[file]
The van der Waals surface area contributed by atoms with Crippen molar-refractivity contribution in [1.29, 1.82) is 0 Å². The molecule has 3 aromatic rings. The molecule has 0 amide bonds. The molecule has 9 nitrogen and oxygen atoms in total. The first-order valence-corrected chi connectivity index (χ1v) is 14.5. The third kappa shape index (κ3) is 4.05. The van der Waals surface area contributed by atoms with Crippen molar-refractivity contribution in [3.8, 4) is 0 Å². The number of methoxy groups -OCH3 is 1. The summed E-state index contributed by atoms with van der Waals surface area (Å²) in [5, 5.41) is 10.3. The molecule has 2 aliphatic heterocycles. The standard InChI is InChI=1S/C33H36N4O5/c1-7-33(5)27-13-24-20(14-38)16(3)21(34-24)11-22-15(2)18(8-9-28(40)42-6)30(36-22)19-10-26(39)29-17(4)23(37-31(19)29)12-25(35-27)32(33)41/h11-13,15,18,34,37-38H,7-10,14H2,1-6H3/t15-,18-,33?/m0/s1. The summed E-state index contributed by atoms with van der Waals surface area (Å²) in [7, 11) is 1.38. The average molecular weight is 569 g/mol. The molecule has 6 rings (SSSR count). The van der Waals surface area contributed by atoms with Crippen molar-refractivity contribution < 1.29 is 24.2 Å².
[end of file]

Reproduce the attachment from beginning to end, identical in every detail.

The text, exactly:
The van der Waals surface area contributed by atoms with Crippen molar-refractivity contribution in [1.29, 1.82) is 0 Å². The molecule has 3 aromatic rings. The molecule has 0 amide bonds. The molecule has 9 nitrogen and oxygen atoms in total. The first-order valence-corrected chi connectivity index (χ1v) is 14.5. The third kappa shape index (κ3) is 4.05. The van der Waals surface area contributed by atoms with Crippen molar-refractivity contribution in [3.8, 4) is 0 Å². The number of methoxy groups -OCH3 is 1. The summed E-state index contributed by atoms with van der Waals surface area (Å²) in [5, 5.41) is 10.3. The molecule has 2 aliphatic heterocycles. The standard InChI is InChI=1S/C33H36N4O5/c1-7-33(5)27-13-24-20(14-38)16(3)21(34-24)11-22-15(2)18(8-9-28(40)42-6)30(36-22)19-10-26(39)29-17(4)23(37-31(19)29)12-25(35-27)32(33)41/h11-13,15,18,34,37-38H,7-10,14H2,1-6H3/t15-,18-,33?/m0/s1. The summed E-state index contributed by atoms with van der Waals surface area (Å²) in [7, 11) is 1.38. The average molecular weight is 569 g/mol. The molecule has 6 rings (SSSR count). The van der Waals surface area contributed by atoms with Crippen molar-refractivity contribution < 1.29 is 24.2 Å².